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3 Ways the Denim Industry Is Changing for the Better

We talked to innovators at Levi's, G-Star Raw, Frame and more about what they're doing to move the needle.
Photo: Imaxtree

Photo: Imaxtree

Fashion historians don't all agree on where and when denim originated — some say Levi Strauss popularized the textile he found in a French town called Nîmes, while others claim that Christopher Columbus first brought it to America on a ship with sails made of blue denim. But one thing's sure: Denim is now one of the most universally worn and best-known textiles in the world. Whether you know what Tencel or modal look like, you almost certainly recognize denim wherever you see it.

Denim's been around since at least the early 1840s, according to FIT curator Emma McClendon's book "Denim: Fashion's Frontier," meaning that it has a long history of being worn and loved, especially in the US. But it also means that the fabric is ripe for an update. Read on to learn about the biggest innovations happening in the denim industry in recent years, as told by visionaries at established labels like Levi's and G-Star Raw as well as up-and-coming names like AYR and Öhlin/D.

Recycling and Upcycling

Upcycling isn't exactly new, but the degree of its popularity in the denim space — especially when it comes to jeans — is. The patched-together Frankenstein jean popularized in part by labels like Re/Done and Vetements has become ubiquitous at fashion week in recent years. For brands like Frame, the popularity of this look has provided a unique opportunity to upcycle denim from the brand's own archives to create the Nouveau le Mix collection, a favorite with Instagirls like Gigi Hadid and Kendall Jenner.

"The genesis of the Nouveau Le Mix collection was essentially a creative and positive solution to utilize our overstock and archival styles," Frame co-founders Jens Grede and Erik Torstensson told Fashionista via email. "We like to think that we're doing a small part to reduce our footprint through this collection."

Other brands, like independent label Öhlin/D, have chosen to recycle by working with denim that's never been used before, but was destined for the dumpster as deadstock.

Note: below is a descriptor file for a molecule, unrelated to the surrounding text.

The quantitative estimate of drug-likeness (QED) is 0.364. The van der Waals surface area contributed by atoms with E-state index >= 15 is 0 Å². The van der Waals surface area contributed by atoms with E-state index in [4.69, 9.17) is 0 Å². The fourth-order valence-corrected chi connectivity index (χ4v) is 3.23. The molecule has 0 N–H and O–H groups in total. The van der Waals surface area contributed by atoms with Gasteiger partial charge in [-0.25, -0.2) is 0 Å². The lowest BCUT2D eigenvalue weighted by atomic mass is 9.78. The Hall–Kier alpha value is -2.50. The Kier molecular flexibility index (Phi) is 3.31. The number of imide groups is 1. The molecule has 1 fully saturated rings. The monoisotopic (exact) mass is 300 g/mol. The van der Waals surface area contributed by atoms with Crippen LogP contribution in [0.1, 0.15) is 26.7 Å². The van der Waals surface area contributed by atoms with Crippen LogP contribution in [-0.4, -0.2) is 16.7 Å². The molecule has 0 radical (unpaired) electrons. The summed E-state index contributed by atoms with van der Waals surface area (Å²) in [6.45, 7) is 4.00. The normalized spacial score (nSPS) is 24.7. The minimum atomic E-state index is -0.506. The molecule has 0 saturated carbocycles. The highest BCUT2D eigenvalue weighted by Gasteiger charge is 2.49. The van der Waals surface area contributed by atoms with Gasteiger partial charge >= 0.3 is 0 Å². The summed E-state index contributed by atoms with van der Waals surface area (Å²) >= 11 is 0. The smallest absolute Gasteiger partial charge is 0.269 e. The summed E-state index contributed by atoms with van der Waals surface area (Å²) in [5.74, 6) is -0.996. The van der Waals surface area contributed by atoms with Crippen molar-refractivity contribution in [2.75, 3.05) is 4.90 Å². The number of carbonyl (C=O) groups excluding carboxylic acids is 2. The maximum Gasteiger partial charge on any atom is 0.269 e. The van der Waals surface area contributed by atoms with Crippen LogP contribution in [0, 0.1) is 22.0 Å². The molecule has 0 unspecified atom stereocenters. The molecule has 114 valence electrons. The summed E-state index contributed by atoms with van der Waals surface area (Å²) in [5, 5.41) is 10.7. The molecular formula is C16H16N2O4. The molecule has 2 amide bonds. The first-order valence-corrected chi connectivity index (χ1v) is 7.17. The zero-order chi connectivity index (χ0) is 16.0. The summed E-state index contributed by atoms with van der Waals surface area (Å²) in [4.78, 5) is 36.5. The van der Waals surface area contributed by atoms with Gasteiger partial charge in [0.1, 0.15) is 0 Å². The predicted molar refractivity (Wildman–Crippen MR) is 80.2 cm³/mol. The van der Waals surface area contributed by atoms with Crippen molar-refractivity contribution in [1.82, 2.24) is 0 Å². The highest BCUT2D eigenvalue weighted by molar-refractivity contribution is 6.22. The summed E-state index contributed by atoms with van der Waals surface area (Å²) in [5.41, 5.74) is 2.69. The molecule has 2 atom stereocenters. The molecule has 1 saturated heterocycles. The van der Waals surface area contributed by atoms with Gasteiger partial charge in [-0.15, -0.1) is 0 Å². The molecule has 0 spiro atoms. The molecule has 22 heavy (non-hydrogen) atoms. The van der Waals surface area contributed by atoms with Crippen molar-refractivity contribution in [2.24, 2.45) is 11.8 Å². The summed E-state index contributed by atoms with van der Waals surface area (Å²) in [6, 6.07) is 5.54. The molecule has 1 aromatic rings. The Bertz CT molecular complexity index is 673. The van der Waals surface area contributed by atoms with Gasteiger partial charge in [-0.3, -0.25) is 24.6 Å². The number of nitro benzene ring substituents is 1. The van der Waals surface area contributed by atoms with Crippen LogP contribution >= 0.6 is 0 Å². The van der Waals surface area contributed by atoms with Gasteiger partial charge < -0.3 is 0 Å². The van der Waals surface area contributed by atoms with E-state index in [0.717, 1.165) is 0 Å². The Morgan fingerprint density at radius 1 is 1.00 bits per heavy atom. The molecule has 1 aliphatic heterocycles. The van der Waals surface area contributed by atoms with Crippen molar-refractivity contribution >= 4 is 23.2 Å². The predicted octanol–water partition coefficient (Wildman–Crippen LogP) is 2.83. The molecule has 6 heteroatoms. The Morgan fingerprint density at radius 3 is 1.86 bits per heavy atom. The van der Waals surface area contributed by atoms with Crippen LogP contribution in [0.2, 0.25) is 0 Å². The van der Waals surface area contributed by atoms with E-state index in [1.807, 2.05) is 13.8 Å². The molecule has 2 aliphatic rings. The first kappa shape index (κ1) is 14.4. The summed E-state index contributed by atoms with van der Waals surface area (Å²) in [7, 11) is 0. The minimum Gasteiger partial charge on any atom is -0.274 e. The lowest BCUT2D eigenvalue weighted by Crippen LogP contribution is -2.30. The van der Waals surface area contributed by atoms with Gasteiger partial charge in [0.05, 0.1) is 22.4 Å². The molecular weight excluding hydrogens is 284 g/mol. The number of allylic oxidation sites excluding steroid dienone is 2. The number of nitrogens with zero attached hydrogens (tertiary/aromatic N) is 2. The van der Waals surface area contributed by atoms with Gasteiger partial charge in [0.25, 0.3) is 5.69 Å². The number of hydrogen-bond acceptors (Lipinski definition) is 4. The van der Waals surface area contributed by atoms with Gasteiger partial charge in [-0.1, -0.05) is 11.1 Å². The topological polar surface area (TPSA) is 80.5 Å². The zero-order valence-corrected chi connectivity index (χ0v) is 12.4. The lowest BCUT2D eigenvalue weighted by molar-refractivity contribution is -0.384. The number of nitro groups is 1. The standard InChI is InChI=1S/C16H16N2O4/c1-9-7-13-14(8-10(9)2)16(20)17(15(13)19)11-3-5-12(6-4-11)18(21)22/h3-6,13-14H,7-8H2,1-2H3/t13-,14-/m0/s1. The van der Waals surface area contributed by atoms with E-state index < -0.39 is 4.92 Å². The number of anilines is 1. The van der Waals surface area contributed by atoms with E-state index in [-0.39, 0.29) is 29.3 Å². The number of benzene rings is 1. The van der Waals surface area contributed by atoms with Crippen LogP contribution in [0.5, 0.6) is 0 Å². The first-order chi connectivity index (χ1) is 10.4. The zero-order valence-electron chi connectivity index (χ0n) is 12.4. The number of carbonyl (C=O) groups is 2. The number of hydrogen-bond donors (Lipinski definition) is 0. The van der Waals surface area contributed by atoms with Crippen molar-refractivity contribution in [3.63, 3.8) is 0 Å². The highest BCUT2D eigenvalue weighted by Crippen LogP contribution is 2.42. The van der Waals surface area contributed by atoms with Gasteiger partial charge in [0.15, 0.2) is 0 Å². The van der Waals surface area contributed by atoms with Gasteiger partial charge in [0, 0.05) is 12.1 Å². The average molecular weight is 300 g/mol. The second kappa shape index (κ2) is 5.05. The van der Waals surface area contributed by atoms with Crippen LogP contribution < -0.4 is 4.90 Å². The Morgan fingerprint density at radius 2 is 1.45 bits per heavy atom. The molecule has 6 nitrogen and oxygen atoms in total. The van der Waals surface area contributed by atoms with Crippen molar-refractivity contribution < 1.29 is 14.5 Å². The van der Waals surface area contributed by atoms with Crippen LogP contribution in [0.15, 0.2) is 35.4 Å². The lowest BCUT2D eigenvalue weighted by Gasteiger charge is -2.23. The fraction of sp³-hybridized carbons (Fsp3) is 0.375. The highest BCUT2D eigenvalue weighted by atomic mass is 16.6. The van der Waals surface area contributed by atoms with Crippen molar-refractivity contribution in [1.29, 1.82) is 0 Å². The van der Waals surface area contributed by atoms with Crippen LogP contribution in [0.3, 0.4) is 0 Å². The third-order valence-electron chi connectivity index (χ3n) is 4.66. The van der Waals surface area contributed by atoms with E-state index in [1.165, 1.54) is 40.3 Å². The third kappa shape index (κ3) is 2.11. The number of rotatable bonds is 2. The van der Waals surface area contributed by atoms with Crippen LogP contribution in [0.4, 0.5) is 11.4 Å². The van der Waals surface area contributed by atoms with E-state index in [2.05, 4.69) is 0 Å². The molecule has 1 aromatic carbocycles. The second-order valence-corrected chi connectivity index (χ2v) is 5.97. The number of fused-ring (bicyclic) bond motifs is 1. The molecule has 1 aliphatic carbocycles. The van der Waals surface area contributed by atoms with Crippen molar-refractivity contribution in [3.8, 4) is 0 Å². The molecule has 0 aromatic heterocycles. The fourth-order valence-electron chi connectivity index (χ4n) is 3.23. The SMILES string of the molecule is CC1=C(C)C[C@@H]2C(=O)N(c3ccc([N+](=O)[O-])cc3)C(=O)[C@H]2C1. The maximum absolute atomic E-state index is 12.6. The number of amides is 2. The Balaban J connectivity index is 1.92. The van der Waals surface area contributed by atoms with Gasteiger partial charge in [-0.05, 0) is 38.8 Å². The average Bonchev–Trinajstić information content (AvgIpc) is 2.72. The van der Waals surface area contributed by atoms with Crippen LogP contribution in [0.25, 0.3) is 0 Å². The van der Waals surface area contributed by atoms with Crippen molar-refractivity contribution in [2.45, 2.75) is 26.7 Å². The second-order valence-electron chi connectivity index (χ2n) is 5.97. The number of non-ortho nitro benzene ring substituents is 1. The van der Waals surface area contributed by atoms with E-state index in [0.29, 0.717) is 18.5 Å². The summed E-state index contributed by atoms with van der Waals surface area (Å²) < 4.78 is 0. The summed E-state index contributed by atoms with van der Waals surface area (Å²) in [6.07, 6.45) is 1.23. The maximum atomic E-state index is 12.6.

"To help minimize the continuous output that the fashion industry is guilty of as well as the massive amount of waste we send to landfills, as a brand we seek out fabric that is designated to be thrown out," says brand founder and president Anne Deane. "A large amount of our denim comes to us this way."

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One of the things that makes denim such a popular fabric is its sturdiness — it can put up with more wear and tear than most of the textiles in your closet. One problem that has arisen from that sturdiness, though, is that the rigidity and thickness of the fabric can be uncomfortable. Mixing in materials like Spandex that add stretch has been changing that, but finding the right combination that has give but still holds its original shape takes some balancing.

"Yarn technology has evolved radically in the last 10 years," notes Jac Cameron, the co-founder and creative director of LA-based brand AYR. "When I started my career in denim over a decade ago, the stretch percentage available in denim was 2 percent. Currently in our line we work with fabrics that have 30-50 percent stretch and the most incredible recovery."

Since AYR's customers say that comfort and "holding power" are the two biggest concerns for them when they're looking to purchase a pair of jeans, it's unsurprising to learn that other labels are also looking to perfectly marry the two. G-Star Raw has introduced "3D sculpted denim" to address these issues, with women's design manager Rebekka Bach claiming that "clothing should not be two-dimensional — it should be sculpted to fit a three-dimensional figure."

Greener Production

Denim may have a durability that makes it more likely to be re-worn and less likely to end up in a landfill, but the process to produce it is still an extremely wasteful one that uses massive amounts of water and dye. Innovation leaders like Levi's and G-Star Raw are out to change that by employing new processes and greener fabrics that lower the impact of denim production.

Levi's has been working with a type of long-staple Supima cotton grown in California that's developed to be drought-resistant. "It's the longest cotton staple ever cultivated, which yields roughly two times the strength of any conventional cotton, and exceptional softness," said vice president of product innovation Paul Dillinger at a panel on ethical manufacturing at Parsons this week. "So you get durability and softness without using any chemistry." 

Dillinger also noted a host of other efforts on Levi's part to reduce the impact of producing denim, from a dyeing process that saves about 75 percent of the dye to the use of organic indigo and cotton.

G-Star Raw similarly works to reduce its impact on a textile level by experimenting with unusual materials like nettle, recycled ocean plastic and even the brand's own garment waste. "Hydrite denim, another fabric that we work with, uses innovative dyeing and finishing processes that reduce water drastically (to up to 95 percent), and consumes less energy and chemicals," Bach said via email. "We closely collaborate with our supply chain to improve our products and practices."

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